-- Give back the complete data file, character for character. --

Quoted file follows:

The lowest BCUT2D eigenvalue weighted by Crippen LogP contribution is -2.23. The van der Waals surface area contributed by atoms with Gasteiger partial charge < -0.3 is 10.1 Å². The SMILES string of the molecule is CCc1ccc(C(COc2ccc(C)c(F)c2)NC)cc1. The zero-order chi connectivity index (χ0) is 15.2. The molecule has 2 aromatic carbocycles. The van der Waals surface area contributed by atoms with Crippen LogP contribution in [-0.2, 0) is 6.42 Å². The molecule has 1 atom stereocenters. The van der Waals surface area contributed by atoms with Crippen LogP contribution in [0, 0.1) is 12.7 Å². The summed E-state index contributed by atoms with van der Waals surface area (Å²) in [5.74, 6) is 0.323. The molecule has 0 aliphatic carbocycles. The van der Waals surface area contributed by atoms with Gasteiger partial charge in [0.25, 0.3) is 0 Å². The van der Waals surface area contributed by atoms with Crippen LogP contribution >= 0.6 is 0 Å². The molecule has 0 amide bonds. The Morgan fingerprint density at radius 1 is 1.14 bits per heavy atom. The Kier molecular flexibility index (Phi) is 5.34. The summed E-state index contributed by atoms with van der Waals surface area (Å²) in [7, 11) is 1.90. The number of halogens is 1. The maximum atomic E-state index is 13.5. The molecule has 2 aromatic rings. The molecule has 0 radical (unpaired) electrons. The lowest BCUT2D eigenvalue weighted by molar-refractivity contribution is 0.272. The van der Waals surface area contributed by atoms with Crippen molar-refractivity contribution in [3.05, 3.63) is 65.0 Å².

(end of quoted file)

The lowest BCUT2D eigenvalue weighted by Crippen LogP contribution is -2.23. The van der Waals surface area contributed by atoms with Gasteiger partial charge < -0.3 is 10.1 Å². The SMILES string of the molecule is CCc1ccc(C(COc2ccc(C)c(F)c2)NC)cc1. The zero-order chi connectivity index (χ0) is 15.2. The molecule has 2 aromatic carbocycles. The van der Waals surface area contributed by atoms with Crippen LogP contribution in [-0.2, 0) is 6.42 Å². The molecule has 1 atom stereocenters. The van der Waals surface area contributed by atoms with Crippen LogP contribution in [0, 0.1) is 12.7 Å². The summed E-state index contributed by atoms with van der Waals surface area (Å²) in [5.74, 6) is 0.323. The molecule has 0 aliphatic carbocycles. The van der Waals surface area contributed by atoms with Gasteiger partial charge in [0.25, 0.3) is 0 Å². The van der Waals surface area contributed by atoms with Crippen LogP contribution >= 0.6 is 0 Å². The molecule has 0 amide bonds. The Morgan fingerprint density at radius 1 is 1.14 bits per heavy atom. The Kier molecular flexibility index (Phi) is 5.34. The summed E-state index contributed by atoms with van der Waals surface area (Å²) in [7, 11) is 1.90. The number of halogens is 1. The maximum atomic E-state index is 13.5. The molecule has 2 aromatic rings. The molecule has 0 radical (unpaired) electrons. The lowest BCUT2D eigenvalue weighted by molar-refractivity contribution is 0.272. The van der Waals surface area contributed by atoms with Crippen molar-refractivity contribution in [3.05, 3.63) is 65.0 Å².